Wednesday, January 23, 2008

Two poems by Sean Burke


The cauterized beast
likes my Bob Dylan haircut.
A three-headed, red-
throated bird. The patron saint
of pinwheels and nickels
whispers palsied hymns
to withered hydrangeas
between slugs of sea-
foam and wine. In rush
accompanying strings;
an elephant burns alive
in holy fire; molten
eyes leak down creases
in its face. I think of
words as mineral, but no⎯
they are just fauna
of the floating world
and neurons. After all,
I was there and it was
nowhere, their heaven full
of ugly blondes; a pack of wolves
under the moon, jacks
beneath a rubber ball.


better be trembling eye aloft half heart
half horse eying the half moon like an artichoke
heart aloft in the trembling cosmos
names squint at tangency
here is my portrait
in a very small dream
a pigeon-winged Napoleon
a soft barbarism
eat until you are full
day is a stomach
night is not hieroglyphs carved in bone
long ago horses were tongues
vision is reverence

Two poems by Sean Burke


Wednesday, January 9, 2008

Best Cds of 2007 Honor Three Farfalla Artists

Bob Holman's Top 10 CDs of 2007

Holman writes:

While You Were Gone, by Junior Burke

(Red Thread Records, 2007) Folks, if you’re looking for the deepest connect of poetry and rock’n’roll, the soulful verbalities of hey, you! Junior Burke will keep your mind dancing all night long. Backed by a totally swinging band with some real pretty picking, mark this one the Poetry Party of the Year, where everybody’s dancing, talking, and making love to and with language. Right now I’m devoted to “Bed Full of Blue” and “Walkin’ My Karma,” but the hits be changing often. One for the iPod!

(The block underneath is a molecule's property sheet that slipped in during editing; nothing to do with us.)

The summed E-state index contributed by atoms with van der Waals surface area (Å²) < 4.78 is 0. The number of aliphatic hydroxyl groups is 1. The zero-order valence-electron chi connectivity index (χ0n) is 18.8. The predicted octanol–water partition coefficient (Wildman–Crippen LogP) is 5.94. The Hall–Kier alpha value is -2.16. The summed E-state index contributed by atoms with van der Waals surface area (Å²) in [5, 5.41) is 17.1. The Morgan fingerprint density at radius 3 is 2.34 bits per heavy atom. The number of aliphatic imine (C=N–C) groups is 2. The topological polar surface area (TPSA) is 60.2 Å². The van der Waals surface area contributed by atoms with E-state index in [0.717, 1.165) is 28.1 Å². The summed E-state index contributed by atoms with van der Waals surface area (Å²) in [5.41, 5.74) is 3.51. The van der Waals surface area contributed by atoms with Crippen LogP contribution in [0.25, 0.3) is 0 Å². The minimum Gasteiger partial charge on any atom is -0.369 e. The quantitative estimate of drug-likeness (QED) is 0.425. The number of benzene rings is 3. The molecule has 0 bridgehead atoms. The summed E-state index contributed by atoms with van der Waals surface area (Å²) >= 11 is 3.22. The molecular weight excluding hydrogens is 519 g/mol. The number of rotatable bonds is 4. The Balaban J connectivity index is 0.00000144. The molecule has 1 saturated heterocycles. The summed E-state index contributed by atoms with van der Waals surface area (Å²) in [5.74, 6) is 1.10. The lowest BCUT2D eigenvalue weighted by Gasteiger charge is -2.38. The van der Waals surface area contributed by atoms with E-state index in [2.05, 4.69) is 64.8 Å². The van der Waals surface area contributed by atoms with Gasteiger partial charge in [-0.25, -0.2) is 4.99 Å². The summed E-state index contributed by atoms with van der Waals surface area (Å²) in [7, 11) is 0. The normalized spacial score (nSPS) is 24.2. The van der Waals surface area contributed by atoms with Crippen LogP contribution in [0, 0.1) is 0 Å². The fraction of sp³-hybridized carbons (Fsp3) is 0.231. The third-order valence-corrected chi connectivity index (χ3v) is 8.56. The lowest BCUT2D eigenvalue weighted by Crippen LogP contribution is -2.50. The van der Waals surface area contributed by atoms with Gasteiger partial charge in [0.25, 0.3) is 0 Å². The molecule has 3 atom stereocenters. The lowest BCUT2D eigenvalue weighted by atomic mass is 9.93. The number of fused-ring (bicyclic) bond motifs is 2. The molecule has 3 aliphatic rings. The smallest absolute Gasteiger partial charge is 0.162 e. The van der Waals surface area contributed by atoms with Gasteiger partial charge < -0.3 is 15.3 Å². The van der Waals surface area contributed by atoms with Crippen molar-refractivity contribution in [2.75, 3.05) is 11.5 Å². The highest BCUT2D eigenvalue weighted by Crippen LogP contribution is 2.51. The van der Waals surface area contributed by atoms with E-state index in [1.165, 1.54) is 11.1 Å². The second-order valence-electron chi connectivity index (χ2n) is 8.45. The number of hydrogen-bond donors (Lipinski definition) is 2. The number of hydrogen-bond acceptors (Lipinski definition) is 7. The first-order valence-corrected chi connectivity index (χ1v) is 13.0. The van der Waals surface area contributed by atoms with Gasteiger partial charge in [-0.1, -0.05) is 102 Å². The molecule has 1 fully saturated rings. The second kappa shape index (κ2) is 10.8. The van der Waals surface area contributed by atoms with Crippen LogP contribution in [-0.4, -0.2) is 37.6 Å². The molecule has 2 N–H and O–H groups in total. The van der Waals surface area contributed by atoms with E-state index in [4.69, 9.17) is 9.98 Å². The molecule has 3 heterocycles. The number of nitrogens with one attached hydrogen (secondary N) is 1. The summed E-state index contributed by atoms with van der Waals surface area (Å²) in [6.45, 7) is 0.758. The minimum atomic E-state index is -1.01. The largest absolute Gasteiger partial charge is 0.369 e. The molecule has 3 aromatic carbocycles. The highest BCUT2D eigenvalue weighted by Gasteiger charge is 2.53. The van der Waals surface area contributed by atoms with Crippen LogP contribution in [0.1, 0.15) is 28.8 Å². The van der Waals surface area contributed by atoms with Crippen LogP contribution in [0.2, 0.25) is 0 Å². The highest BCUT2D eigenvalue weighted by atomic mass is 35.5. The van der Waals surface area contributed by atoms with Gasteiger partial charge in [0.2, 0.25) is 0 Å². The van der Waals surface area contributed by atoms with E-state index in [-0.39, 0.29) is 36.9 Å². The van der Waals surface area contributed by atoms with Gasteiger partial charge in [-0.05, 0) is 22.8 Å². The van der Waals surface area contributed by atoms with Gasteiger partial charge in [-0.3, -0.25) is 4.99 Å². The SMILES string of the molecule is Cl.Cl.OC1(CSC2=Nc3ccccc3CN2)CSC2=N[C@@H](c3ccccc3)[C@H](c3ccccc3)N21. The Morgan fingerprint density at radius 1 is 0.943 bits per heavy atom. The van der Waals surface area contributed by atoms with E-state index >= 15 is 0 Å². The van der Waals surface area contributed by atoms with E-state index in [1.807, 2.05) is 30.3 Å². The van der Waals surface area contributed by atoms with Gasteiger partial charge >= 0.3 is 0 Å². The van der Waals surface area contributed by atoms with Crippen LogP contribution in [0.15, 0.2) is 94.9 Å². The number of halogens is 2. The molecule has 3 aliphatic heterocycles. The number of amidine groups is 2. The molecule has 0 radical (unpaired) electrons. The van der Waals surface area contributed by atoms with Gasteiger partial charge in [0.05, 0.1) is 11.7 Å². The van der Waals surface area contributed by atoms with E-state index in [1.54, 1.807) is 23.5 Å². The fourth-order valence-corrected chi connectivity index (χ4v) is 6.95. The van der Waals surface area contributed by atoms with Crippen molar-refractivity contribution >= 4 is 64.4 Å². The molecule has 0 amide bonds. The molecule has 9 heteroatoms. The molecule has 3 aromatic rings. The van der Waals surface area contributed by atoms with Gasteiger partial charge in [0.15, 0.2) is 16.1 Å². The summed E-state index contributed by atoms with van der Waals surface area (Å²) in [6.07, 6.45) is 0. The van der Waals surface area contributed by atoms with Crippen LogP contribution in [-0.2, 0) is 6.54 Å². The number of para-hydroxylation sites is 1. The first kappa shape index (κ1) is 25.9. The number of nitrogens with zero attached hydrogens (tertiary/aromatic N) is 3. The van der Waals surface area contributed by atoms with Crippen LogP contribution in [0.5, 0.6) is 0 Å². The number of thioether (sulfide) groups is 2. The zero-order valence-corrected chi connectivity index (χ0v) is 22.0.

Junior Burke's novel Something Gorgeous was released by Farfalla Press in 2004

Junior Burke's Website

The Eye of the Falcon, by Anne Waldman & Ambrose Bye

(Farfalla Press, 2007) The volcanic performances of Anne Waldman should be sought out, are not to be missed. Here she serves up chamber settings of new work, accompanied by the quirky jazz hands of her son, Ambrose Bye, on piano. The result is like listening to love. Produced by the selfless team of po activists over at Farfalla Books, Gary Parrish and Tyler Burba.

Jim Cohn's Postbeat Poetics- The push for Outrider and Outlaw Poets

Jim Cohn writes about the linages of poetry

that have presented themselves in and

around The Jack Kerouac School of Disembodied Poetics

first 30 years of Naropa University (formerly institute)

Don't miss this article

Post Beat Poetics

Few stats on Jim Cohn

Born in Highland Park, Illinois, in 1953, he received a BA from the University of Colorado at Boulder in English, and a Certificate of Poetics in 1980 from Naropa University's Jack Kerouac School of Disembodied Poetics where he was teaching assistant to Allen Ginsberg. In 1986 he received his M.S. Ed. in English and Deaf Education from the University of Rochester and the National Technical Institute for the Deaf. In 1987, he coordinated the first, historic National Deaf Poetry Conference.